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00000177-b32b-d5f4-a5ff-bbfb6e660000Here is the information you need to know about COVID-19 in Northwest Florida. We will keep this post updated with the latest information from local, and statewide agencies. For inforamtion from Centers for Disease Control and prevention: cdc.gov/coronavirusFor updates on Florida cases of coronavirus, visit the FDOH dashboard.The COVID-19 call center is available at 24/7 at 1-866-779-6121

Okaloosa Commissioners: Food At The Beach Is Not For The Birds

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Okaloosa’s Board of County Commissioners had their first meeting with newly sworn-in members Paul Mixon and Mel Ponder. One of the big issues on Tuesday morning’s agenda was the proposed ordinance about feeding birds at public beaches, which passed 4-1.

The issue came to the board about two weeks ago when restaurant owners on Okaloosa Island complained that birds had become a “huge distraction” for customers. 

“Birds have been fed at the boardwalk for a number of years and have become tamed,” said John Perry, general manager of Rockin Tacos at The Boardwalk, at the meeting. 

“This needs to stop, it’s a public health issue,” added resident Dave Hancock after providing a list of human diseases linked to bird droppings. 

The language of the original ordinance was written broadly, prohibiting feeding non-domesticated wildlife, including feral cats, at all county beaches and parks. 

Directors from Panhandle Animal Welfare Society (PAWS) which has the animal control contract for Okaloosa, and the nonprofit Save Our Cats and Kittens spoke of the broad language saying the ordinance as written would conflict with the TNR (trap, neuter and release) programs that are in place with the county. 

PAWS Executive Director Tracey Williams also pointed out the organization was not notified about the ordinance, which Commissioner Nathan Boyles admitted the county did “a lousy job” by discussing the ordinance with PAWS. 

After the discussion, the board narrowed the language of the ordinance to only prohibit feeding birds in beaches and waterfront parks in the south end of the county. Violators will be given a verbal warning on first offense and fined $100 and $250 on second and third offenses respectively.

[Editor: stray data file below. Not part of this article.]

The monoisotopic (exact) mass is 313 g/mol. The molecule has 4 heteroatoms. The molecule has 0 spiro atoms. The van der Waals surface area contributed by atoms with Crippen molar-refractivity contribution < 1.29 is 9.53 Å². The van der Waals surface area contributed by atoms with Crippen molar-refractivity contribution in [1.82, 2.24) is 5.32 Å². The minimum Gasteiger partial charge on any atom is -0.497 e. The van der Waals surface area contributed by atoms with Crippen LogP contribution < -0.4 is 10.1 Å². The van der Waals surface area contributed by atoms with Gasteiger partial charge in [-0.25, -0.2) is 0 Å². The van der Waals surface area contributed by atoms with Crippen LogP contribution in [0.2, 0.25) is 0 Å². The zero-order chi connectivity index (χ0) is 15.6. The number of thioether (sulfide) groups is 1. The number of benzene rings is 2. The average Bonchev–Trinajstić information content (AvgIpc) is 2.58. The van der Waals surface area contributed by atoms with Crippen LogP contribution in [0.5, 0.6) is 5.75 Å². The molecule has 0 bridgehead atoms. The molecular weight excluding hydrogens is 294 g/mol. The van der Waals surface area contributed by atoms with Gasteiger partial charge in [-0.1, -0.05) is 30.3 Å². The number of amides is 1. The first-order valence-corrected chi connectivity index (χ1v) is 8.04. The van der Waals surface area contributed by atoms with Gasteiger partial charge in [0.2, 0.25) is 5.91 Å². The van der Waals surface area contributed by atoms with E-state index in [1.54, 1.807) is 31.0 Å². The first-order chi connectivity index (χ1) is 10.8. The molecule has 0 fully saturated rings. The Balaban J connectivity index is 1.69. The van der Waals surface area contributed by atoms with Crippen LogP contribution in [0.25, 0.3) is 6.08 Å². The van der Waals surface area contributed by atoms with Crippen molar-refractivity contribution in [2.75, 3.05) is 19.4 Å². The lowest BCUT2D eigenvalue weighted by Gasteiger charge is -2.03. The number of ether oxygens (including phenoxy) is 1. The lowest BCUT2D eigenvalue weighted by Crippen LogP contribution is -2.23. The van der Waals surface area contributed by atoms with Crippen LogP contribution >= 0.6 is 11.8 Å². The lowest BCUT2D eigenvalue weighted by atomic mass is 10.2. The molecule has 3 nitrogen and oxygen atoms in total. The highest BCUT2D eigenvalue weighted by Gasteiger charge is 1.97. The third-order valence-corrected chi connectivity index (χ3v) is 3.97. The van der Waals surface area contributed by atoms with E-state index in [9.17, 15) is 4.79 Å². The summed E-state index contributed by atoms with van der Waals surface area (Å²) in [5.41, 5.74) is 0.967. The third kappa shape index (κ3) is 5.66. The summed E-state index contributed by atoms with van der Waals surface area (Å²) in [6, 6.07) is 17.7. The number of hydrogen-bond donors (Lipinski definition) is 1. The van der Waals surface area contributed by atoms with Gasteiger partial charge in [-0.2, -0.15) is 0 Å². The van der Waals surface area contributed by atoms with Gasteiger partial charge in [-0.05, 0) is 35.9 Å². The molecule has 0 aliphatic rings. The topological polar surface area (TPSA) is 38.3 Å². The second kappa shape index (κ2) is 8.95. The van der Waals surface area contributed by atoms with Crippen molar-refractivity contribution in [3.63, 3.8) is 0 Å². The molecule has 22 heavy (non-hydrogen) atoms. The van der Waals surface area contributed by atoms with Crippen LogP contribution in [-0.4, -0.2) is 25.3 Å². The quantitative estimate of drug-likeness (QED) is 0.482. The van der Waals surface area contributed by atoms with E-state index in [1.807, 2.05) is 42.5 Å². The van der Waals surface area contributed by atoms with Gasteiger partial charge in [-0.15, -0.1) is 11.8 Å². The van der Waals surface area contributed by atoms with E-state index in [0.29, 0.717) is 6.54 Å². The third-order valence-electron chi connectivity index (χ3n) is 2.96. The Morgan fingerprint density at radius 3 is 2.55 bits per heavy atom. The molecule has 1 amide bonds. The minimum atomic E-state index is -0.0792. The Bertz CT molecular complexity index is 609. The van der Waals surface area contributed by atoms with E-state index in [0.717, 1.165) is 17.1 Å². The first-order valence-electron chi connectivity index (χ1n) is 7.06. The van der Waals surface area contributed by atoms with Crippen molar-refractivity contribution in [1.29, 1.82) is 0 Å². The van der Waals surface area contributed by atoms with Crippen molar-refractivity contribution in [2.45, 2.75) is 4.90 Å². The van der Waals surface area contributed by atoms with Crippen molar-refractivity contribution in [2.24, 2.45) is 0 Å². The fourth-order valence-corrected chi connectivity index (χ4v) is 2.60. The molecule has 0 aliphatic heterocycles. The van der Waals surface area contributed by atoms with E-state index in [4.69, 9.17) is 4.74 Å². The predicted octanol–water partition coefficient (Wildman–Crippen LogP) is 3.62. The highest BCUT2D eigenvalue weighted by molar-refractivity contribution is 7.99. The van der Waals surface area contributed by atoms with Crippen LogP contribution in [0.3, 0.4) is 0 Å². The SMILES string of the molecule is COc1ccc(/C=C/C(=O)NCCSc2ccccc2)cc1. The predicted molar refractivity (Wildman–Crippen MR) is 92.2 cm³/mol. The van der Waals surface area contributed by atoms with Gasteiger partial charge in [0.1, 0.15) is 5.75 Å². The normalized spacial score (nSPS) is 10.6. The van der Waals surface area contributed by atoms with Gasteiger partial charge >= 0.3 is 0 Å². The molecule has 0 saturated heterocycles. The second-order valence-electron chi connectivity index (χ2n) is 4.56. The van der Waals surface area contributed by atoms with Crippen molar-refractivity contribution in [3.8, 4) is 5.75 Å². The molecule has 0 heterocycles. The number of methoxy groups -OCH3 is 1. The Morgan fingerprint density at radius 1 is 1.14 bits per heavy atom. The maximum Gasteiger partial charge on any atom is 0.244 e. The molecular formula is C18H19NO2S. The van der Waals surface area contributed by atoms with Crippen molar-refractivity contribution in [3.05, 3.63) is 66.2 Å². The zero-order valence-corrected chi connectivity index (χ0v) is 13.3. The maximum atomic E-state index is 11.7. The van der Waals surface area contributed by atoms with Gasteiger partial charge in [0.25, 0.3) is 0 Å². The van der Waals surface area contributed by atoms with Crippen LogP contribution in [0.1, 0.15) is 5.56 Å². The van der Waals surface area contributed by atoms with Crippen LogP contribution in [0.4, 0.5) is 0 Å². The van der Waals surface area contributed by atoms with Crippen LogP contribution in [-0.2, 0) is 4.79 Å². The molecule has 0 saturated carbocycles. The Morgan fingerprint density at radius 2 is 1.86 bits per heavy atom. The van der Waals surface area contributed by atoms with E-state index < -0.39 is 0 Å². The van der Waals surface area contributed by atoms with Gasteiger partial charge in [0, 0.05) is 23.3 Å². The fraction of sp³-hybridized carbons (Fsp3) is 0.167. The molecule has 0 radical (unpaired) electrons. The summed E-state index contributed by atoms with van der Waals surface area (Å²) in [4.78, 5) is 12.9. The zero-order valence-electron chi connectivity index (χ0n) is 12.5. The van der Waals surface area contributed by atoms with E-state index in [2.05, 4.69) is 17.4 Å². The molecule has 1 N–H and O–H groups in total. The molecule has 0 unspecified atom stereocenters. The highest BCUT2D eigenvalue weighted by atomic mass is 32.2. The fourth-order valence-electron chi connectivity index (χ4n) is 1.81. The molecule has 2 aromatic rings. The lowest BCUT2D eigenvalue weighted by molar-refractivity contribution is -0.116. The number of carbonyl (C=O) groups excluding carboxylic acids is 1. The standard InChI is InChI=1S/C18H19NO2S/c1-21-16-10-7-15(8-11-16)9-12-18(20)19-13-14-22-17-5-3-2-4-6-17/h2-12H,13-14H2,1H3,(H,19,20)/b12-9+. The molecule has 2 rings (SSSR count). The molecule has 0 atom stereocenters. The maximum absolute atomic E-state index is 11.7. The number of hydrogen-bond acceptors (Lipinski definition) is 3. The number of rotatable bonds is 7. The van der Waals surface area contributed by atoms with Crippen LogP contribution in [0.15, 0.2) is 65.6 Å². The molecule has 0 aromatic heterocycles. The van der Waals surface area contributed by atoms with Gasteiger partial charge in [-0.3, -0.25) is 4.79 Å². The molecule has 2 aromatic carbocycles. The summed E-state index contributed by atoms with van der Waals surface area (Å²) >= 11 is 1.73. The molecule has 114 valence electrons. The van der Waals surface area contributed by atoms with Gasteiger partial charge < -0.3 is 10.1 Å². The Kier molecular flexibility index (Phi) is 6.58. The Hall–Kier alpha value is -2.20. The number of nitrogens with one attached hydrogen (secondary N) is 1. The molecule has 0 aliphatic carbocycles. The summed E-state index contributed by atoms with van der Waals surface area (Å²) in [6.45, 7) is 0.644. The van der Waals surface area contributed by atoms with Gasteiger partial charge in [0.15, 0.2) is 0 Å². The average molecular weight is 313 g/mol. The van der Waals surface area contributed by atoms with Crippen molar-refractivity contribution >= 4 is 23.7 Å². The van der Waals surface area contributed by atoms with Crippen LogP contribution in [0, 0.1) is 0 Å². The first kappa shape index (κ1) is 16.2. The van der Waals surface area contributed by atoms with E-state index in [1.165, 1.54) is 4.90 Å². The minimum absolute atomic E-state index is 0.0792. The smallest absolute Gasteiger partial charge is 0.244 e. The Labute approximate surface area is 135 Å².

But it’s another airborne issue that at least one Okaloosa County resident is most concerned about: COVID cases. Okaloosa County has been on a steady incline for the past five weeks with a 14% positivity rate. The goal is to stay under 5%, according to the World Health Organization.

“I saw on WEAR that the commissioners were going to be discussing this ordinance and I thought ‘Birds? That’s the No. 1 problem right now?’” said Taylor Kennedy on the phone after the meeting. 

Credit Taylor Kennedy/Courtesy Photo
Taylor Kennedy placed 139 feathers at the Okaloosa County office in Shalimar to represent the COVID deaths in the county.

Kennedy has been to a number of county commission meetings asking for more to be done to mitigate COVID spread. Monday evening, she placed 139 feathers outside the county office representing COVID deaths in Okaloosa. 

Dr. Karen Chapman of Florida Department of Health Okaloosa County sends a weekly report about COVID-19. In the latest report, it says there’s also been a “dramatic rise” in hospitalizations in the county from an average of 16 COVID-19 patients to 43 in the past seven weeks. The report also strongly emphasized the use of masks to reduce spread, something the board was unwilling to pass last summer. Kennedy brought copies of the latest report to each of the commissioners. 

“There’s people’s lives being taken. If something isn’t done before Thanksgiving, I don’t think it’s going to matter,” Kennedy said to the board. “We didn’t succeed in flattening the curve. It’s been eight months and we haven’t figured it out yet?”

Commissioner Carolyn Ketchel, the only commissioner wearing a mask at the meeting, said she appreciated Kennedy’s advocacy. Ketchel brought the issue of a mask mandate to the board in July, but it didn’t pass. Another member would have to bring it up for a vote. 

“It’s worse than a slap in the face to our health care workers,” she said. “I’m heartbroken we couldn’t do more.”

Jennie joined WUWF in 2018 as digital content producer and reporter.